Arizona often conjures up images of ochre deserts, sandstone monoliths, and the breathtaking Grand Canyon (it is the Grand Canyon State after all). Northern Arizona undoubtedly houses the motherload of scenic nature, including the Grand Canyon, Vermilion Cliffs, and parts of the Glen Canyon. Add to that large swathes of protected lands belonging to various Native American tribes, with the largest group being the Navajo.
Here, you can hike up to scenic overlooks at various points along the Grand Canyon or head down low into Antelope Canyon or simply enjoy the mysterious energy of Sedona; all accessible from Las Vegas or Flagstaff.
Grand Canyon National Park
One of nature’s most captivating creations, the Grand Canyon forms a colourful chasm more than 1.6km deep and over 440km long. The South Rim of the Grand Canyon is the most visited location at Grand Canyon National Park where you can experience the Grand Canyon from close to two dozen viewpoints, each with their own unique attributes, and many that allow you to peer all the way down into the heart of the Grand Canyon, the Colorado River.
Another popular area is Grand Canyon West (and the Grand Canyon Skywalk) which are easily accessible from Las Vegas, located within the Hualapai Indian Tribal Lands. The other scenic overlook is in Grand Canyon East at Horseshoe Bend, where thousands of visitors hike up to see the Colorado River wind its way around this massive rock formation, making the shape of a horseshoe.
Those looking for a quieter side of the Grand Canyon can head to the cooler (as it’s over 2,400m above sea level) North Rim, where hiking, sightseeing and ranger-led programmes are the primary activities.
Also in Northern Arizona, The surreal sandstone towers in Monument Valley Navajo Tribal Park are located on the Navajo Nation – one of the largest American Indian tribes. This red sand desert region is on the Arizona-Utah border, known for its towering sandstone buttes that glow with rich red hues. This area has been filmed and photographed countless times over the years for movies.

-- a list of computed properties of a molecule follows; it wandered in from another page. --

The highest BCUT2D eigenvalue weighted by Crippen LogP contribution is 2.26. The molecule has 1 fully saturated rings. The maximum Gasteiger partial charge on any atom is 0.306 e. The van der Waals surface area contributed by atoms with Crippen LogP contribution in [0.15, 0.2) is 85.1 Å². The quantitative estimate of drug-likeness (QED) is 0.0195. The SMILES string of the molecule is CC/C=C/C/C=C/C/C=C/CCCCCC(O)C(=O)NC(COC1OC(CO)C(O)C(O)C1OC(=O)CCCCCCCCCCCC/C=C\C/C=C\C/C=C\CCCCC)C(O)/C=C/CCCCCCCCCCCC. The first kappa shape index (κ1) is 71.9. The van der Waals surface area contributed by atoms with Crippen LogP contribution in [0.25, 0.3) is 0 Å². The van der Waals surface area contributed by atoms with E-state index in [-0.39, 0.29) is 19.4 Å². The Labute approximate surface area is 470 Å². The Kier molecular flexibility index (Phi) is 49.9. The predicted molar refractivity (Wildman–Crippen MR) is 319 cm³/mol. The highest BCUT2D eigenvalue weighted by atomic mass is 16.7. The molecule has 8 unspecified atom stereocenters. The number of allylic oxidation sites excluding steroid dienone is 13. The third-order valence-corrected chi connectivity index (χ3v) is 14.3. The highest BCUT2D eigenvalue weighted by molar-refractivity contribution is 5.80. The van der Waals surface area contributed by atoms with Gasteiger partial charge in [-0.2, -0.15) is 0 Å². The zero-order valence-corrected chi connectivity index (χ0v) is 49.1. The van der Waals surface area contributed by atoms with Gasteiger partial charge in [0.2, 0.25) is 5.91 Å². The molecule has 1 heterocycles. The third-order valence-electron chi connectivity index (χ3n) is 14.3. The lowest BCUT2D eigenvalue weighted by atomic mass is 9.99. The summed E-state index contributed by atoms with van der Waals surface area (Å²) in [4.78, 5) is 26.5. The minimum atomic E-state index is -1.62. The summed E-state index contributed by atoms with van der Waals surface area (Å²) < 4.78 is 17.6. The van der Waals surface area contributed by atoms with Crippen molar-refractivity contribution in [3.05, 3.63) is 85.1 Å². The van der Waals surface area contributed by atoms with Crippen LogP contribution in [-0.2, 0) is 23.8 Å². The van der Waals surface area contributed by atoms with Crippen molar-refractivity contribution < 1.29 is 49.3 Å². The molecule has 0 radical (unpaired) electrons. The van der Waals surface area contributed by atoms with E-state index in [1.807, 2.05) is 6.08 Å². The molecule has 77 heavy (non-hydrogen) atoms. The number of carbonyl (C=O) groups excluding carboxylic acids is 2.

From the visitor centre at Look-out Point, there are good views across three of the valley’s most photographed peaks: East and West Mitten Buttes, and Merrick Butte. The park has only one hiking path, the 5km Wildcat Trail.
You can also explore the canyon floor at Antelope Canyon in Northern Arizona – also known as Corkscrew Canyon – with its mysterious and haunting beauty. Located in the Lake Powell area, you can only explore this vermillion-coloured slot canyon on guided tours. The long narrow canyon walls are composed of sandstone which has been carved by millennia of wind and water into wavy patterns, with slivers of light streaming through the cracks adding an element of ethereal beauty.
When people refer to Antelope Canyon, they usually refer to Upper Antelope Canyon, which is more photogenic thanks to its light beams, falling sands, and very high canyon walls. Lower Antelope Canyon is arguably more fun, with narrow twisting passageways to squeeze – and slide – through and ladders to climb.
Lake Powell is the second-largest artificial lake in the US, and the Gunsight Bay area of the lake contains many canyons and bays, all of which are visually spectacular.
Another monument accessible from the lake is the Rainbow Bridge, one of the world’s (and Northern Arizona) largest known natural bridges, which is revered by the Navajo Indians. A boat trip is a great way to take in this epic scenery.
Located south of Flagstaff within the Coconino National Forest are the iconic red rocks of Sedona – stone formations that jut upwards from the desert floor to create a vivid setting that changes hourly with the light. The area is ripe with trails for hiking and biking (or the odd 4WD) among the forest of pinnacles, spires, buttes and domes.
One of the most scenic hikes is in Loy Canyon, where sheer vermillion cliffs and buff sandstone form a colourful backdrop for the desert garden on the canyon floor. The trail climbs to a high saddle at the top of Secret Mountain, a mesa with spectacular overlooks.
Sedona is also famous for its vortexes (or vortices) – it’s a “power spot” where people from all over the world have had spiritual and healing experiences.
Canyon De Chelly
Sitting at an elevation of over 1,600m, the comparatively little-known Canyon De Chelley in the heart of Navajo land showcases impressive ancient Native American pueblo ruins built into the steep sandstone canyons, the walls of which display ancient petroglyphs and pictographs. The sandstone walls rise over 300m, with several scenic overlooks. You can hike on the South Rim via a 2-hour round-trip that explores the famous White House Ruin or drive through the canyon on the two main routes.
The towering monolith of Spider Rock rises 245m above the canyon floor and is regarded as the centre of the Navajo universe, making this a sacred place to the Navajo people who still inhabit the valley floor.